Metallic foam could mean fewer bridge repairs
Future bridges and wind turbines will no longer need regular maintenance or require welded plates to strengthen them, thanks to innovative metallic foam panels being developed at the University of Surrey.
Metallic foam is an ultralight cellular structure that has gas-filled pores and only contains up to 25 per cent metal.
The University of Surrey has been leading a £100,000 EU-funded METFOAM project examining the behaviour of these unique foams when they are placed under severe pressure. The Surrey team has been examining metallic foams when constructed into a sandwich panel, and has discovered that the bubble-filled materials feature a range of unique characteristics that are well suited for structural engineering.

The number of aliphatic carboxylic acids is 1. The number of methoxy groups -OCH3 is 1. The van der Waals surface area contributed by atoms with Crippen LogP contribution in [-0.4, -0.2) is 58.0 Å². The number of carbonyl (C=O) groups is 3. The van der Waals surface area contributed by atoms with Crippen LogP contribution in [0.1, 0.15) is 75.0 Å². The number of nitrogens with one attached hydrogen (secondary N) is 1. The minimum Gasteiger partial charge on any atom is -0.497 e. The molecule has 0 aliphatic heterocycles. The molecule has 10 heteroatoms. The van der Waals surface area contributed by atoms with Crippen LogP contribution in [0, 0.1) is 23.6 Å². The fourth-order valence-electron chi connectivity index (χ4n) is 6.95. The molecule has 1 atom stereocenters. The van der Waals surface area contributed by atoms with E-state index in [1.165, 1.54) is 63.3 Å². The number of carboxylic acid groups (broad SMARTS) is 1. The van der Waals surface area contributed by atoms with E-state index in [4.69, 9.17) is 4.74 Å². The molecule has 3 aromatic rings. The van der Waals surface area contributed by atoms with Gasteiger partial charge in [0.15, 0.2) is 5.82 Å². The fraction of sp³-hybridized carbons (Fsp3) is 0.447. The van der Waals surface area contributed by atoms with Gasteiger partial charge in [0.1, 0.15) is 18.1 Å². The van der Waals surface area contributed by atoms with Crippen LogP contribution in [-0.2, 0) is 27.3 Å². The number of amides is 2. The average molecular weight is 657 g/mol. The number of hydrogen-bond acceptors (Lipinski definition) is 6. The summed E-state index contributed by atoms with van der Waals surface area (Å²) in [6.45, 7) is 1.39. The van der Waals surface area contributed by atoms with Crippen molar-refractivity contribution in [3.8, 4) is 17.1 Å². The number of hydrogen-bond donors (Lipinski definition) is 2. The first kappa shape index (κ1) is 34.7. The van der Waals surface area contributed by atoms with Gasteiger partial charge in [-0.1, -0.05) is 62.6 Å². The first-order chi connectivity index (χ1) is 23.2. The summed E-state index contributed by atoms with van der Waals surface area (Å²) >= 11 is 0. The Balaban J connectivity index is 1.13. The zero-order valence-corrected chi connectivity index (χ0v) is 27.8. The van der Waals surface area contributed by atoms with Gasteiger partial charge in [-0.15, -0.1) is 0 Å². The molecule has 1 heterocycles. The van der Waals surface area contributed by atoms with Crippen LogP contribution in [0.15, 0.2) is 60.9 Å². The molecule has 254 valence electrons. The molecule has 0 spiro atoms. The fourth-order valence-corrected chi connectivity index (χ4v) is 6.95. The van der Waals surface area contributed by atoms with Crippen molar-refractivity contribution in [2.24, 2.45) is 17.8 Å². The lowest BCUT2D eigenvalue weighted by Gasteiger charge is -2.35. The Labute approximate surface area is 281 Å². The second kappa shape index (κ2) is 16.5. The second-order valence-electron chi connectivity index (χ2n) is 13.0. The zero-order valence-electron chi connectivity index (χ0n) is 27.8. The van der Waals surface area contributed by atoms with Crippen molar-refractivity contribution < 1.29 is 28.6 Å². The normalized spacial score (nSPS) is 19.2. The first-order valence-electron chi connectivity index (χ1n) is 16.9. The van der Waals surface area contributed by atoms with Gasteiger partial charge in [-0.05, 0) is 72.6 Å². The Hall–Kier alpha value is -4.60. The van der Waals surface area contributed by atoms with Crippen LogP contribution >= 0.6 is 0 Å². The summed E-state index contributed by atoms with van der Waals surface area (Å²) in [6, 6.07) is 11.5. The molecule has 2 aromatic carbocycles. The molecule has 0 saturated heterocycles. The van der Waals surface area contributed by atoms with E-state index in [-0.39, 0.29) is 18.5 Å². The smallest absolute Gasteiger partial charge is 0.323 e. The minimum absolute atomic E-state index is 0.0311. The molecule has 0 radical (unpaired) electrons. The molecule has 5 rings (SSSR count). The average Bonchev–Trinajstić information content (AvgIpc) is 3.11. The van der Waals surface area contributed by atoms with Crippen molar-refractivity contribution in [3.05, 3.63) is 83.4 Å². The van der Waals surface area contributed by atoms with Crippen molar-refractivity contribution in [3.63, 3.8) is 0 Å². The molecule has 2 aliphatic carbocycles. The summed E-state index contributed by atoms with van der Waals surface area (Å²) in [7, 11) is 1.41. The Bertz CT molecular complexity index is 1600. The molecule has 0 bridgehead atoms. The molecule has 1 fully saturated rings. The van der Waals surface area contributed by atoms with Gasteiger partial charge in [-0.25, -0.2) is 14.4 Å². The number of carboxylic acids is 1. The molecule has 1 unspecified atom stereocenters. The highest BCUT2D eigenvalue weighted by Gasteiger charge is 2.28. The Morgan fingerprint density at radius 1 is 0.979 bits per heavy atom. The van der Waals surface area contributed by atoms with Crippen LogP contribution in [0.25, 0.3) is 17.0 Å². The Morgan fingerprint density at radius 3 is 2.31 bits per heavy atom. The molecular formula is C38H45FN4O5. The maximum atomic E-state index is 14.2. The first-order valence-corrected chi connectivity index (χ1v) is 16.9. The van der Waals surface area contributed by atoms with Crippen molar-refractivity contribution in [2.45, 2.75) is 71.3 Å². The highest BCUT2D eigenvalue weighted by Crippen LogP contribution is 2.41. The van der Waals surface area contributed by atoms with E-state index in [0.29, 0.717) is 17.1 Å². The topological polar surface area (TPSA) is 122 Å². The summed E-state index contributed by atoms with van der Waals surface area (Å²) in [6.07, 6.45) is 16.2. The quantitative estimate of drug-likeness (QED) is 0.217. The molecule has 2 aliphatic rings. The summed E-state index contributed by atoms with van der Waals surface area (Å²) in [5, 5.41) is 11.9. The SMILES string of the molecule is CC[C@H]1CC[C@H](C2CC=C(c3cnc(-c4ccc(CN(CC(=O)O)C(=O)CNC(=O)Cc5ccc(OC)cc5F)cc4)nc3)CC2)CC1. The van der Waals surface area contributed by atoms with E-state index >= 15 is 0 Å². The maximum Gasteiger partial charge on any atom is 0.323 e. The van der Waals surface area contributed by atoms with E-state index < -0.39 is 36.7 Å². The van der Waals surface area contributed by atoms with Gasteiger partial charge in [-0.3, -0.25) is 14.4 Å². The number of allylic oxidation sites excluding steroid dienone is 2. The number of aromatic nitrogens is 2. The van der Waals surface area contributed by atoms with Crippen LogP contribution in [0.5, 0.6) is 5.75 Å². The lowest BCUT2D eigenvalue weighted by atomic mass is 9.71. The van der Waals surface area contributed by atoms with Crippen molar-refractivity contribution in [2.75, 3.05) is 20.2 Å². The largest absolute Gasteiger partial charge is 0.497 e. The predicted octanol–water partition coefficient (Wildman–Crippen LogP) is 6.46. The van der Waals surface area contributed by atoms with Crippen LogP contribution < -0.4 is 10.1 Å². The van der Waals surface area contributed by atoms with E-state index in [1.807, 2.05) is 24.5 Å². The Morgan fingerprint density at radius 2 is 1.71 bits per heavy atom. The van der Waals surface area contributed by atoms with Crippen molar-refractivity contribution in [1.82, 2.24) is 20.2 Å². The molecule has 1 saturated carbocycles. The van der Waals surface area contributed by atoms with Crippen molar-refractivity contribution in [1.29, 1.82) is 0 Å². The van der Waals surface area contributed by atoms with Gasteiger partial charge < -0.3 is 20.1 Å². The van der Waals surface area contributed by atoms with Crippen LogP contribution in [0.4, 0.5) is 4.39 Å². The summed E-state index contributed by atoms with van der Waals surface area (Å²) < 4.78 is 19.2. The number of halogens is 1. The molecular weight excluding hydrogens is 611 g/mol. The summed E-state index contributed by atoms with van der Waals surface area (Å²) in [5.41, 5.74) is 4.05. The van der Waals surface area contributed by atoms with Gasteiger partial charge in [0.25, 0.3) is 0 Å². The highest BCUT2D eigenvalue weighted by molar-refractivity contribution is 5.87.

The team found that metallic foam panels can support loads of up to ten times more than commonly used steel plates, which need recurring maintenance due to fatigue cracks in bridges and other structures.
Dr Stefan Szyniszewski, Lecturer in Materials and Structures at the University of Surrey, said: “We wanted to really understand what the limits of metallic foam are and under what situations the integrity of the foam would fail. We believe that metallic foam could be a key material in many structures in the very near future.”